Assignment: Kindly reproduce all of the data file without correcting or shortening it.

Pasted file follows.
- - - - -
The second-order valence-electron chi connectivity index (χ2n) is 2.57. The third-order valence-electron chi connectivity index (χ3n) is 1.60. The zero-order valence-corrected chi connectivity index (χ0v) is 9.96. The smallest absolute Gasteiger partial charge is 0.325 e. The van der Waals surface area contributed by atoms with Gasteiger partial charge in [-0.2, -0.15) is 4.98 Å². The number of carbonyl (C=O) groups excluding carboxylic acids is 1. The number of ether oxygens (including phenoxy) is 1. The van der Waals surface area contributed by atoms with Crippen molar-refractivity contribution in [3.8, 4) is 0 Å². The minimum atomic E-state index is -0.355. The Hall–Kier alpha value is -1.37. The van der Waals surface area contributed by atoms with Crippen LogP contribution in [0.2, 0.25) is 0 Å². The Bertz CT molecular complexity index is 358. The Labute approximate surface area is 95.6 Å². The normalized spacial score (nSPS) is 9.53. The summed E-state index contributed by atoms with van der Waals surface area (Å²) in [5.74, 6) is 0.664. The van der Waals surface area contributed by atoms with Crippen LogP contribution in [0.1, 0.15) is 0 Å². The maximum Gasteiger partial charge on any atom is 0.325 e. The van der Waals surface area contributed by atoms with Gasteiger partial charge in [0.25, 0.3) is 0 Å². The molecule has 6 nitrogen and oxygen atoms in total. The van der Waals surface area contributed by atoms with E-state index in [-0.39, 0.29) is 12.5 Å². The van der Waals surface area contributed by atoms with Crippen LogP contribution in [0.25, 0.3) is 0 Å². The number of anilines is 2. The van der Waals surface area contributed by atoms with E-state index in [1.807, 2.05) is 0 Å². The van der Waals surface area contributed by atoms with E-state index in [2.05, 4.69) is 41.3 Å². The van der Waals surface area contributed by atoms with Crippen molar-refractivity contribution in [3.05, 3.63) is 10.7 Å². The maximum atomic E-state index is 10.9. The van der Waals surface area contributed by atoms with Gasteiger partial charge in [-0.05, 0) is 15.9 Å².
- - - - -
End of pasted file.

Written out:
The second-order valence-electron chi connectivity index (χ2n) is 2.57. The third-order valence-electron chi connectivity index (χ3n) is 1.60. The zero-order valence-corrected chi connectivity index (χ0v) is 9.96. The smallest absolute Gasteiger partial charge is 0.325 e. The van der Waals surface area contributed by atoms with Gasteiger partial charge in [-0.2, -0.15) is 4.98 Å². The number of carbonyl (C=O) groups excluding carboxylic acids is 1. The number of ether oxygens (including phenoxy) is 1. The van der Waals surface area contributed by atoms with Crippen molar-refractivity contribution in [3.8, 4) is 0 Å². The minimum atomic E-state index is -0.355. The Hall–Kier alpha value is -1.37. The van der Waals surface area contributed by atoms with Crippen LogP contribution in [0.2, 0.25) is 0 Å². The Bertz CT molecular complexity index is 358. The Labute approximate surface area is 95.6 Å². The normalized spacial score (nSPS) is 9.53. The summed E-state index contributed by atoms with van der Waals surface area (Å²) in [5.74, 6) is 0.664. The van der Waals surface area contributed by atoms with Crippen LogP contribution in [0.1, 0.15) is 0 Å². The maximum Gasteiger partial charge on any atom is 0.325 e. The van der Waals surface area contributed by atoms with Gasteiger partial charge in [0.25, 0.3) is 0 Å². The molecule has 6 nitrogen and oxygen atoms in total. The van der Waals surface area contributed by atoms with E-state index in [-0.39, 0.29) is 12.5 Å². The van der Waals surface area contributed by atoms with Crippen LogP contribution in [0.25, 0.3) is 0 Å². The number of anilines is 2. The van der Waals surface area contributed by atoms with E-state index in [1.807, 2.05) is 0 Å². The van der Waals surface area contributed by atoms with E-state index in [2.05, 4.69) is 41.3 Å². The van der Waals surface area contributed by atoms with Crippen molar-refractivity contribution in [3.05, 3.63) is 10.7 Å². The maximum atomic E-state index is 10.9. The van der Waals surface area contributed by atoms with Gasteiger partial charge in [-0.05, 0) is 15.9 Å².